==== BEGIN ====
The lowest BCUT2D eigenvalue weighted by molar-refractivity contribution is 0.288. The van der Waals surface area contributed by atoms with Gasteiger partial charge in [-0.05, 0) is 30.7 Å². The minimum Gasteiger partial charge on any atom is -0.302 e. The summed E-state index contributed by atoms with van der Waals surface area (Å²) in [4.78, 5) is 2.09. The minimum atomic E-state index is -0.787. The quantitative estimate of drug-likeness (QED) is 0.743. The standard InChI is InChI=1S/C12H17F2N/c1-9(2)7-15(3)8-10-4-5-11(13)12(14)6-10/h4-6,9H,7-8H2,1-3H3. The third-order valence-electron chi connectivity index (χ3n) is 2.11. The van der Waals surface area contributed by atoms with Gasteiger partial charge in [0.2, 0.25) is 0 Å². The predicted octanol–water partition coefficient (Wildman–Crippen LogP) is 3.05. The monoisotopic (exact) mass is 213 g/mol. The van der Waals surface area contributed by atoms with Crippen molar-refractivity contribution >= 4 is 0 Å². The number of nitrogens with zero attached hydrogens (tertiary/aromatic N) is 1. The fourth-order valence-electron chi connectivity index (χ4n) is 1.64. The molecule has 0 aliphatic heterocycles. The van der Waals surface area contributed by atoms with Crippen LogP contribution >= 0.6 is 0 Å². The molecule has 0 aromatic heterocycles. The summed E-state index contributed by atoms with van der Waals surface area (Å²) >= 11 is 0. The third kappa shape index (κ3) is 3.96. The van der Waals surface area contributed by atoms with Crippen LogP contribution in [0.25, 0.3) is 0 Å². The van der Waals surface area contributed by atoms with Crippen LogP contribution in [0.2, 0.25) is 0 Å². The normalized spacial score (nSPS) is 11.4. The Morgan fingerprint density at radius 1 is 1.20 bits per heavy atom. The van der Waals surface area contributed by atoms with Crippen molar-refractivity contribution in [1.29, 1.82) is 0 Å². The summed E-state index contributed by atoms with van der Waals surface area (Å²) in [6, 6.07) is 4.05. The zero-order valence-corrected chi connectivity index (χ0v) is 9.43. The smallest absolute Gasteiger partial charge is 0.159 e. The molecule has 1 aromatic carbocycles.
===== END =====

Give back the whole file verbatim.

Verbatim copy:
The lowest BCUT2D eigenvalue weighted by molar-refractivity contribution is 0.288. The van der Waals surface area contributed by atoms with Gasteiger partial charge in [-0.05, 0) is 30.7 Å². The minimum Gasteiger partial charge on any atom is -0.302 e. The summed E-state index contributed by atoms with van der Waals surface area (Å²) in [4.78, 5) is 2.09. The minimum atomic E-state index is -0.787. The quantitative estimate of drug-likeness (QED) is 0.743. The standard InChI is InChI=1S/C12H17F2N/c1-9(2)7-15(3)8-10-4-5-11(13)12(14)6-10/h4-6,9H,7-8H2,1-3H3. The third-order valence-electron chi connectivity index (χ3n) is 2.11. The van der Waals surface area contributed by atoms with Gasteiger partial charge in [0.2, 0.25) is 0 Å². The predicted octanol–water partition coefficient (Wildman–Crippen LogP) is 3.05. The monoisotopic (exact) mass is 213 g/mol. The van der Waals surface area contributed by atoms with Crippen molar-refractivity contribution >= 4 is 0 Å². The number of nitrogens with zero attached hydrogens (tertiary/aromatic N) is 1. The fourth-order valence-electron chi connectivity index (χ4n) is 1.64. The molecule has 0 aliphatic heterocycles. The van der Waals surface area contributed by atoms with Crippen LogP contribution >= 0.6 is 0 Å². The molecule has 0 aromatic heterocycles. The summed E-state index contributed by atoms with van der Waals surface area (Å²) >= 11 is 0. The third kappa shape index (κ3) is 3.96. The van der Waals surface area contributed by atoms with Crippen LogP contribution in [0.25, 0.3) is 0 Å². The van der Waals surface area contributed by atoms with Crippen LogP contribution in [0.2, 0.25) is 0 Å². The normalized spacial score (nSPS) is 11.4. The Morgan fingerprint density at radius 1 is 1.20 bits per heavy atom. The van der Waals surface area contributed by atoms with Crippen molar-refractivity contribution in [1.29, 1.82) is 0 Å². The summed E-state index contributed by atoms with van der Waals surface area (Å²) in [6, 6.07) is 4.05. The zero-order valence-corrected chi connectivity index (χ0v) is 9.43. The smallest absolute Gasteiger partial charge is 0.159 e. The molecule has 1 aromatic carbocycles.